Application errors

These are errors that occur because of an error in the application code. For example, the input can be invalid, or cause an invalid state in the function. Retrying the function a thousand times will cause the same error every time.

Retries

Durable functions provides out-of-the box support for retrying failed functions and orchestrators. You simply pass a RetryOptions object when invoking the function, specifying the number of retries and the amount of time to wait before retrying. You may also specify the backoff coefficient for exponential backoff.

var retryOptions = new RetryOptions(
    firstRetryInterval: TimeSpan.FromSeconds(5),
    maxNumberOfAttempts: 10
);
await context.CallActivityWithRetryAsync(nameof(MyActivity), retryOptions, activityInput);

However, when using retries, you should be aware of the error types specified above. If an activity throws an application error every time it is invoked, and the sub-orchestrator retries 10 times, you have 10 retries which will fail every time. Furthermore, if an orchestrator also retries the sub-orchestrator 10 times, you suddenly have 100 retries which fail every time. And if the sub-orchestrator calls other activities, those activities will be retried as well.

Exception handling

So, if the error is an application error, you need a way to tell the function to simply accept it as a fact of life. RetryOptions also contains a callback for determining whether exceptions should cause a retry or not. This, combined with a good old try-catch, give you fine-grained control over how different types of errors in your functions should be handled.

var retryOptions = new RetryOptions(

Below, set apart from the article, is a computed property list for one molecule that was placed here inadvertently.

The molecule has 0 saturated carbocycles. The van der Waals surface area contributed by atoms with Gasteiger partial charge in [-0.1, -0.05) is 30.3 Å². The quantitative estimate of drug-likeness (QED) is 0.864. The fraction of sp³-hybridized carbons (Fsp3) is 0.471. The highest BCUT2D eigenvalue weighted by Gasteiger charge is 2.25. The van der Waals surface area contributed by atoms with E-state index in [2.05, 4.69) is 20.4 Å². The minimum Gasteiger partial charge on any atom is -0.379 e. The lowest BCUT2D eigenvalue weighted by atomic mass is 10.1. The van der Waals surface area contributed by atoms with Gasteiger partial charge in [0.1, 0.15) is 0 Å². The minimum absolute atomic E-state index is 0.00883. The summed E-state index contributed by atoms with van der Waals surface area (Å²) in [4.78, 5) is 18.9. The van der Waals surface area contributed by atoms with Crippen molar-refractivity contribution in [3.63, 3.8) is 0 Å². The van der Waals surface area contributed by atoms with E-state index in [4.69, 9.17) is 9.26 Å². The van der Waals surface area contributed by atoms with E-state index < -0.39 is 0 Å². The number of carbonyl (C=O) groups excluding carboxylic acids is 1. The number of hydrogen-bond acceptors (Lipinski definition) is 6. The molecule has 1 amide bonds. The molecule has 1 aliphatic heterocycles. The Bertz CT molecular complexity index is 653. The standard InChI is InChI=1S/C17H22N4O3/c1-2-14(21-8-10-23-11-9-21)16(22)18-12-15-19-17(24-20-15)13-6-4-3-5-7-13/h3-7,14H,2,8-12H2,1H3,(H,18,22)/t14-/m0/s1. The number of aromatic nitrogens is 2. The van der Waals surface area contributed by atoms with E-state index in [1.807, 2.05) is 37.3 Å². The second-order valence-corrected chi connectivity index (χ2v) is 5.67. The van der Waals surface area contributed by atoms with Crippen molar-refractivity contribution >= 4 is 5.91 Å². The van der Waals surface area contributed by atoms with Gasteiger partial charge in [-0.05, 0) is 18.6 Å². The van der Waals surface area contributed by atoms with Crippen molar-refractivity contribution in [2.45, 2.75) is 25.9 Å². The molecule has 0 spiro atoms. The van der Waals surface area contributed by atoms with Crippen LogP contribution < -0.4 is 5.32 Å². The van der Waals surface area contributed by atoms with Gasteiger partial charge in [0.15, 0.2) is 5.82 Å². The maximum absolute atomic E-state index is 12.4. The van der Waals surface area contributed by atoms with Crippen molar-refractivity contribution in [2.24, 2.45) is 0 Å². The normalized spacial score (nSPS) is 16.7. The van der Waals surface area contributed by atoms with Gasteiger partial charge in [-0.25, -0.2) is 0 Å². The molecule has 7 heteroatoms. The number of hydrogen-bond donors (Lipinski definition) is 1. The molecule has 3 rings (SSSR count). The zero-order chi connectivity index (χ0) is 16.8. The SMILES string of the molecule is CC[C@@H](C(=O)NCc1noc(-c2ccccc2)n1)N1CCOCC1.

firstRetryInterval: TimeSpan.FromSeconds(5),
    maxNumberOfAttempts: 10
)
{
    Handle = e => !(e.InnerException is MyException)
};

try
{
    await context.CallActivityWithRetryAsync<int>(nameof(MyActivity), retryOptions, activityInput);
}
catch (Exception e)
{
    // Handle the exception some way
}

This way, the (sub-)orchestrator will not fail even if one of its activities fails, while still using retries for transient errors. And you are able to control how to handle the application error. Of course, you may still pass information about the failed activity to the orchestrator using exceptions or status objects.

Full example

using System;
using System.Collections.Generic;
using System.Linq;
using System.Threading.Tasks;
using Microsoft.AspNetCore.Http;
using Microsoft.Azure.Functions.Extensions.DependencyInjection;
using Microsoft.Azure.WebJobs;
using Microsoft.Azure.WebJobs.Extensions.DurableTask;
using Microsoft.Extensions.Logging;
using TicketGenerator;

[assembly: FunctionsStartup(typeof(Startup))]
namespace TicketGenerator
{
    public class Startup : FunctionsStartup
    {
        public override void Configure(IFunctionsHostBuilder builder)
        {
            // Just use default configuration
        }
    }

    public class CreateTicketsTrigger
    {
        private readonly ILogger<CreateTicketsTrigger> _logger;

        public CreateTicketsTrigger(ILogger<CreateTicketsTrigger> logger)
        {
            _logger = logger;
        }

        [FunctionName(nameof(CreateTicketsTrigger))]
        public async Task<string> Run(
            [HttpTrigger] HttpRequest req,
            [DurableClient] IDurableOrchestrationClient orchestrationClient
        )
        {
            var people = new[]
            {
                "Dasher",
                "Dancer",
                "Prancer",
                "Vixen",
                "Comet",
                "Cupid",
                "Donder",
                "Blitzen"
            };

            return await orchestrationClient.StartNewAsync(nameof(CreateTicketsOrchestrator), people);
        }
    }

    public class CreateTicketsOrchestrator
    {
        private readonly ILogger<CreateTicketsOrchestrator> _logger;

        public CreateTicketsOrchestrator(ILogger<CreateTicketsOrchestrator> logger)
        {
            _logger = logger;
        }

        [FunctionName(nameof(CreateTicketsOrchestrator))]
        public async Task Run([OrchestrationTrigger] IDurableOrchestrationContext context)